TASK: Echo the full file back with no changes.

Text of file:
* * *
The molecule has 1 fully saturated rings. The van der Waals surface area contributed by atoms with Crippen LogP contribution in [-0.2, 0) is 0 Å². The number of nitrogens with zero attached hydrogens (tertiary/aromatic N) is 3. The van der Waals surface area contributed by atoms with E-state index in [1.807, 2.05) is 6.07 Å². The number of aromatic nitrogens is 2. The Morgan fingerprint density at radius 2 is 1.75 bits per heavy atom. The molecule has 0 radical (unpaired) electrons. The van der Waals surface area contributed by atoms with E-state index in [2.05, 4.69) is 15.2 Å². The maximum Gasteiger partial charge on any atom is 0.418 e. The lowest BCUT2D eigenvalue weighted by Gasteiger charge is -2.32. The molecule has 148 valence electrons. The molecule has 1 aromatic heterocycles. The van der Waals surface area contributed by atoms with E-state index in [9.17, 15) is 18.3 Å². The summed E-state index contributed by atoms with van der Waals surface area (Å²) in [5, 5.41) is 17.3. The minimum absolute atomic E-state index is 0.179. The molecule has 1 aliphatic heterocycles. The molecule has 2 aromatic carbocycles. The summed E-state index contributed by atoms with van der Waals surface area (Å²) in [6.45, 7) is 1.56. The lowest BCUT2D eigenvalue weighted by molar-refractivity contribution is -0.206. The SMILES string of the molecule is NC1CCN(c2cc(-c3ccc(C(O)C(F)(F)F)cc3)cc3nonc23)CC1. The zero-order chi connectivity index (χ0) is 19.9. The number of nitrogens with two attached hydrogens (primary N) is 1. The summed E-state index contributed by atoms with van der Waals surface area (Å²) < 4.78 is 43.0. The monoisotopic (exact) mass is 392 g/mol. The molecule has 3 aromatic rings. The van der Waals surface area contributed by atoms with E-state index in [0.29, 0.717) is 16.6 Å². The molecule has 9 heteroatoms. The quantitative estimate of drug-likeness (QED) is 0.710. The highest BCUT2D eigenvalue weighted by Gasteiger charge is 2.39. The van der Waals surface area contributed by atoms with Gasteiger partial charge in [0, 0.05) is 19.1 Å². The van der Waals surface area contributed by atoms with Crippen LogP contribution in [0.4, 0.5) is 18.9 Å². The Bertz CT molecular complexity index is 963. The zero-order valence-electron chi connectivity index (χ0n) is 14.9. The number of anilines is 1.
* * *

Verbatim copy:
The molecule has 1 fully saturated rings. The van der Waals surface area contributed by atoms with Crippen LogP contribution in [-0.2, 0) is 0 Å². The number of nitrogens with zero attached hydrogens (tertiary/aromatic N) is 3. The van der Waals surface area contributed by atoms with E-state index in [1.807, 2.05) is 6.07 Å². The number of aromatic nitrogens is 2. The Morgan fingerprint density at radius 2 is 1.75 bits per heavy atom. The molecule has 0 radical (unpaired) electrons. The van der Waals surface area contributed by atoms with E-state index in [2.05, 4.69) is 15.2 Å². The maximum Gasteiger partial charge on any atom is 0.418 e. The lowest BCUT2D eigenvalue weighted by Gasteiger charge is -2.32. The molecule has 148 valence electrons. The molecule has 1 aromatic heterocycles. The van der Waals surface area contributed by atoms with E-state index in [9.17, 15) is 18.3 Å². The summed E-state index contributed by atoms with van der Waals surface area (Å²) in [5, 5.41) is 17.3. The minimum absolute atomic E-state index is 0.179. The molecule has 1 aliphatic heterocycles. The molecule has 2 aromatic carbocycles. The summed E-state index contributed by atoms with van der Waals surface area (Å²) in [6.45, 7) is 1.56. The lowest BCUT2D eigenvalue weighted by molar-refractivity contribution is -0.206. The SMILES string of the molecule is NC1CCN(c2cc(-c3ccc(C(O)C(F)(F)F)cc3)cc3nonc23)CC1. The zero-order chi connectivity index (χ0) is 19.9. The number of nitrogens with two attached hydrogens (primary N) is 1. The summed E-state index contributed by atoms with van der Waals surface area (Å²) < 4.78 is 43.0. The monoisotopic (exact) mass is 392 g/mol. The molecule has 3 aromatic rings. The van der Waals surface area contributed by atoms with E-state index in [0.29, 0.717) is 16.6 Å². The molecule has 9 heteroatoms. The quantitative estimate of drug-likeness (QED) is 0.710. The highest BCUT2D eigenvalue weighted by Gasteiger charge is 2.39. The van der Waals surface area contributed by atoms with Gasteiger partial charge in [0, 0.05) is 19.1 Å². The van der Waals surface area contributed by atoms with Crippen LogP contribution in [0.4, 0.5) is 18.9 Å². The Bertz CT molecular complexity index is 963. The zero-order valence-electron chi connectivity index (χ0n) is 14.9. The number of anilines is 1.